For many low income communities, gaining access to trusted health resources can be challenging and expensive. What if, instead of requiring people to seek out health information, valuable resources were offered where community members already congregate?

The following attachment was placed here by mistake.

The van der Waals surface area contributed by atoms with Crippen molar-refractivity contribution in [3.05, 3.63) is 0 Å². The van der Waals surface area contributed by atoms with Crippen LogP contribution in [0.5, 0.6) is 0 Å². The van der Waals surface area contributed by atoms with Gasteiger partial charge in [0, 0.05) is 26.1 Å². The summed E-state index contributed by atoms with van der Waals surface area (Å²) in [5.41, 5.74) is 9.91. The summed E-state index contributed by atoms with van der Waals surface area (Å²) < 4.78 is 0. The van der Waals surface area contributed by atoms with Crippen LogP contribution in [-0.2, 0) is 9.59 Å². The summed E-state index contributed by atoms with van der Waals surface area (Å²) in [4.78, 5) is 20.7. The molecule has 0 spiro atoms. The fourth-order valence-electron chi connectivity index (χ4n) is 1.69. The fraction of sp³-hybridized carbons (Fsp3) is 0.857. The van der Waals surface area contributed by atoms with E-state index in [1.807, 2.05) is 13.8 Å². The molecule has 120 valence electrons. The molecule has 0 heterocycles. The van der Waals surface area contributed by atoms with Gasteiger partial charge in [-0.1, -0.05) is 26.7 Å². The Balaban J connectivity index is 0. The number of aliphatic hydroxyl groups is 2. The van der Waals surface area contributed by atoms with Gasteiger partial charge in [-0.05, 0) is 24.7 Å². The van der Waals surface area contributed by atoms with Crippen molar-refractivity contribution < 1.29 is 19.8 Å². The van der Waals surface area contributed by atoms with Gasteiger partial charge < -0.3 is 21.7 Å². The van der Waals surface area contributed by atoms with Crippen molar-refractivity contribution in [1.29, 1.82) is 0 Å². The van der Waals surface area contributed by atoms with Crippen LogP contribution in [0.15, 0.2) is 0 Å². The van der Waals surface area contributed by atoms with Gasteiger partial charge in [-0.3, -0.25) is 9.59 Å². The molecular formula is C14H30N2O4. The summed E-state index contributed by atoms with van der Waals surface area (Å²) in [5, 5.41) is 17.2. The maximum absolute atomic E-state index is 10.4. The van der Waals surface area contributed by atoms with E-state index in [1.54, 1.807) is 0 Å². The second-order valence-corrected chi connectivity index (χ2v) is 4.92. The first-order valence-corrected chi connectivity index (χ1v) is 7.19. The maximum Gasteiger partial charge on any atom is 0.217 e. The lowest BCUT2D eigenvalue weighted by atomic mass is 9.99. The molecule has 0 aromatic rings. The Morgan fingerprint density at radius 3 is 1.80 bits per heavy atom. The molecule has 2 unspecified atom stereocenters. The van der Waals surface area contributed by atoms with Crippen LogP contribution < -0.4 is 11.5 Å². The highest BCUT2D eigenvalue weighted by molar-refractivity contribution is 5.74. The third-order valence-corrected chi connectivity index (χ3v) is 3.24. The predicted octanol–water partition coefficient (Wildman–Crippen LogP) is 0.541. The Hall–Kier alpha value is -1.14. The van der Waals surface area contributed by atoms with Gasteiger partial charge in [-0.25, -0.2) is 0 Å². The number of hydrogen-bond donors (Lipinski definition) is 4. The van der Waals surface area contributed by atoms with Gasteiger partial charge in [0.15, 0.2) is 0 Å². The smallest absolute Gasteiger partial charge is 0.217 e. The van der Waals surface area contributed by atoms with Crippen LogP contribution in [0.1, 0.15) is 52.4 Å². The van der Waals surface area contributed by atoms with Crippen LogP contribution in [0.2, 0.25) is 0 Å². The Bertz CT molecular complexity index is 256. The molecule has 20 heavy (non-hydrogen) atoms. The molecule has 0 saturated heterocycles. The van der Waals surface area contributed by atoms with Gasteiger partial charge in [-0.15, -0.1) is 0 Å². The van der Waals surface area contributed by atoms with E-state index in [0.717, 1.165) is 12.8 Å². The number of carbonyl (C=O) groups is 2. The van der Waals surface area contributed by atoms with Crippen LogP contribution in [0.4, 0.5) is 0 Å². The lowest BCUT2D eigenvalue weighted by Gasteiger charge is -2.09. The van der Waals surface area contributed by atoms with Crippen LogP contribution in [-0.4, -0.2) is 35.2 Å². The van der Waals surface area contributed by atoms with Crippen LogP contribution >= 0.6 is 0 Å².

Libraries pose an appealing opportunity to deliver underserved populations essential health, medical, and community resources as well as guidance and support. These so-called Health Hubs might ask librarians to opt in to expand their roles, bring in volunteers for training, or promote a sharing economy model. In the sharing economy model, community volunteers might be compensated for their work in a way that doesn’t involve money, perhaps with complimentary access to health services or groceries donated by a supermarket. Alternatively, these Health Hubs could fund training programs and staff hours by seeking sponsorship from area corporations and businesses. Health Hubs could both improve a community’s access to vital health information—and increase their trust in it.